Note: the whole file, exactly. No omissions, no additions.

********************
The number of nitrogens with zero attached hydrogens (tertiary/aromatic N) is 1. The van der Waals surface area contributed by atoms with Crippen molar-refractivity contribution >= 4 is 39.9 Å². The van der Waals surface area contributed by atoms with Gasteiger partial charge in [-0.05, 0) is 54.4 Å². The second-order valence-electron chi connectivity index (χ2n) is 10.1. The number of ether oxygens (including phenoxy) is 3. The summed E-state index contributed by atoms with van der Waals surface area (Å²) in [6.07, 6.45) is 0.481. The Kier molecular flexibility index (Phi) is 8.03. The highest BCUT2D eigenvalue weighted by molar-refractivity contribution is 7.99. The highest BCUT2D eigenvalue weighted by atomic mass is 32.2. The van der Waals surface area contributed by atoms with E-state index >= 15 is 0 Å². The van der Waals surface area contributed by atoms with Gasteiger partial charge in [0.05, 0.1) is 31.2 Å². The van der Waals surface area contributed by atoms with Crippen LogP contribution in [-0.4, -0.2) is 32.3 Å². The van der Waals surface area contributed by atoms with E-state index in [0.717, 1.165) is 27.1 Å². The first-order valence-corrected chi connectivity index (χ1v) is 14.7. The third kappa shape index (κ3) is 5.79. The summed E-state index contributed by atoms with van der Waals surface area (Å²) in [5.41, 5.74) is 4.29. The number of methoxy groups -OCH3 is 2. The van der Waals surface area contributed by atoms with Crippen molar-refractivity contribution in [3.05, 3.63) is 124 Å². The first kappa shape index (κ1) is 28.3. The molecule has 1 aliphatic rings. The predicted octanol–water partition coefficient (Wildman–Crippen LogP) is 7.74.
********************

The number of nitrogens with zero attached hydrogens (tertiary/aromatic N) is 1. The van der Waals surface area contributed by atoms with Crippen molar-refractivity contribution >= 4 is 39.9 Å². The van der Waals surface area contributed by atoms with Gasteiger partial charge in [-0.05, 0) is 54.4 Å². The second-order valence-electron chi connectivity index (χ2n) is 10.1. The number of ether oxygens (including phenoxy) is 3. The summed E-state index contributed by atoms with van der Waals surface area (Å²) in [6.07, 6.45) is 0.481. The Kier molecular flexibility index (Phi) is 8.03. The highest BCUT2D eigenvalue weighted by molar-refractivity contribution is 7.99. The highest BCUT2D eigenvalue weighted by atomic mass is 32.2. The van der Waals surface area contributed by atoms with E-state index >= 15 is 0 Å². The van der Waals surface area contributed by atoms with Gasteiger partial charge in [0.05, 0.1) is 31.2 Å². The van der Waals surface area contributed by atoms with Crippen LogP contribution in [-0.4, -0.2) is 32.3 Å². The van der Waals surface area contributed by atoms with E-state index in [0.717, 1.165) is 27.1 Å². The first-order valence-corrected chi connectivity index (χ1v) is 14.7. The third kappa shape index (κ3) is 5.79. The summed E-state index contributed by atoms with van der Waals surface area (Å²) in [5.41, 5.74) is 4.29. The number of methoxy groups -OCH3 is 2. The van der Waals surface area contributed by atoms with Crippen molar-refractivity contribution in [3.05, 3.63) is 124 Å². The first kappa shape index (κ1) is 28.3. The molecule has 1 aliphatic rings. The predicted octanol–water partition coefficient (Wildman–Crippen LogP) is 7.74.